This is what holiness and the love of holiness do—they gives us boldness. David had been afraid to speak the Word at all—especially afraid that he would only bring shame on himself and on the Word. Now he’s ready to proclaim it before kings like Saul and Achish of Gath. Remember, it was Saul who persecuted and sought to kill David. And during much of that time, David slinked away to Philistia and worked as a hired thug for Achish, one of the Philistine kings. There were times when he was living in sin and to proclaim God’s testimonies to men like that would have brought shame, but now as he walks in holiness, now that he’s found righteousness through the steadfast mercy and grace of God, there’s no more shame in proclaiming the Word.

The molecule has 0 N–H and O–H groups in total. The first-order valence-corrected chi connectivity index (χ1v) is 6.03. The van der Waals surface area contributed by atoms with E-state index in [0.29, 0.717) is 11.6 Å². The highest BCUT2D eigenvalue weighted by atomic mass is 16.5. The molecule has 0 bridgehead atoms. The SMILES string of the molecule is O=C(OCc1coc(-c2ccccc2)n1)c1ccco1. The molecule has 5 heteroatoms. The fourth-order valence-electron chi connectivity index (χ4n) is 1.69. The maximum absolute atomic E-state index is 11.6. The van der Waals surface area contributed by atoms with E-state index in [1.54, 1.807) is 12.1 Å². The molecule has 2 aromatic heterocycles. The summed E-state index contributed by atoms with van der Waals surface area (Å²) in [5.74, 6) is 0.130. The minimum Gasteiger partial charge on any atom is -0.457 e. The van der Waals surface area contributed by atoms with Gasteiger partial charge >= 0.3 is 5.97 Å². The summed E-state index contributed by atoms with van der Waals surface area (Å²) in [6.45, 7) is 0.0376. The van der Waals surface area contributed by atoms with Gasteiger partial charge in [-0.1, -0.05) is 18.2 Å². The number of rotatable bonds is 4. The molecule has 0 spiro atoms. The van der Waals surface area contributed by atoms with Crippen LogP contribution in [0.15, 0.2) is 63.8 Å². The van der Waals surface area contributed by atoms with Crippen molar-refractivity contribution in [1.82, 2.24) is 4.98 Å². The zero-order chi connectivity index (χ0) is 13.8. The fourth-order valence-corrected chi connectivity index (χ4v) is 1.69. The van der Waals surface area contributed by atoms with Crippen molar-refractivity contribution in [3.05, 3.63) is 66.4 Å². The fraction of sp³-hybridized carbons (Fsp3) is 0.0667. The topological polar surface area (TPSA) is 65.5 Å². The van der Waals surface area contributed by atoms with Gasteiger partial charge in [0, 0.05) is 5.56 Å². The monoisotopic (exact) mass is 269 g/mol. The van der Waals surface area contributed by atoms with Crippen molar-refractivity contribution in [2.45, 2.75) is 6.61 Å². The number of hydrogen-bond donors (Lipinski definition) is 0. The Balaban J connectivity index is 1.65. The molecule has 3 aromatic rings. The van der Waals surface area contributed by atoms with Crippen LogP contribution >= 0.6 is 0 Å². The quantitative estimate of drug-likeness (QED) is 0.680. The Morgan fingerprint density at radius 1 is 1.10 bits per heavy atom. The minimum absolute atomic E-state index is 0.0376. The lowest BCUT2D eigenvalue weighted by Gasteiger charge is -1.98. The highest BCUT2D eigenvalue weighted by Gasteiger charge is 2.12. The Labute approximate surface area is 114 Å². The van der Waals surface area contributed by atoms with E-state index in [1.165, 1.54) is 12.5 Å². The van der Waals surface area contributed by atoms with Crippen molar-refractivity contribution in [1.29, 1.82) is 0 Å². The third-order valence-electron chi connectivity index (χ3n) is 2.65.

Proverbs 28:1 says, “The wicked flee when no one pursues, but the righteous are bold as a lion.” The wicked are always afraid someone’s going to find them out. They’re always on the run, always trying to cover up and hide their sin. But those who pursue holiness have nothing to hide. Like David, they’re free, and so they have boldness. Think of Daniel. Holiness made him bold as a lion, and when he was in the lions den, his holy boldness put the lions at bay. Think of Martin Luther. He was a man known most of all for his boldness, but that boldness was rooted in his holiness, and especially in the Word. When the emperor sent for him to go to the Diet of Worms his friends told him not to go, but he said, “I will surely go, since I am sent for, in the name of our Lord Jesus Christ…though there I knew that there were as many devils in Worms to resist me as there be tiles to cover the houses, yet I would go.” Hugh Latimer, one of our own English reformers, was known too for his boldness rooted in holiness. He wasn’t afraid to give a gift of a New Testament to Henry VIII—a man known for his sexual immorality and adultery—wrapped in a paper on which he’d written, “Whoremongers and adulterers God will judge.” This was the same man who was burned at the stake with his friend and fellow bishop, Nicholas Ridley, and as the flames were consuming them called out, “Be of good comfort, Master Ridley, and play the man; we shall this day light such a candle by God’s grace in England as I trust shall never be put out.”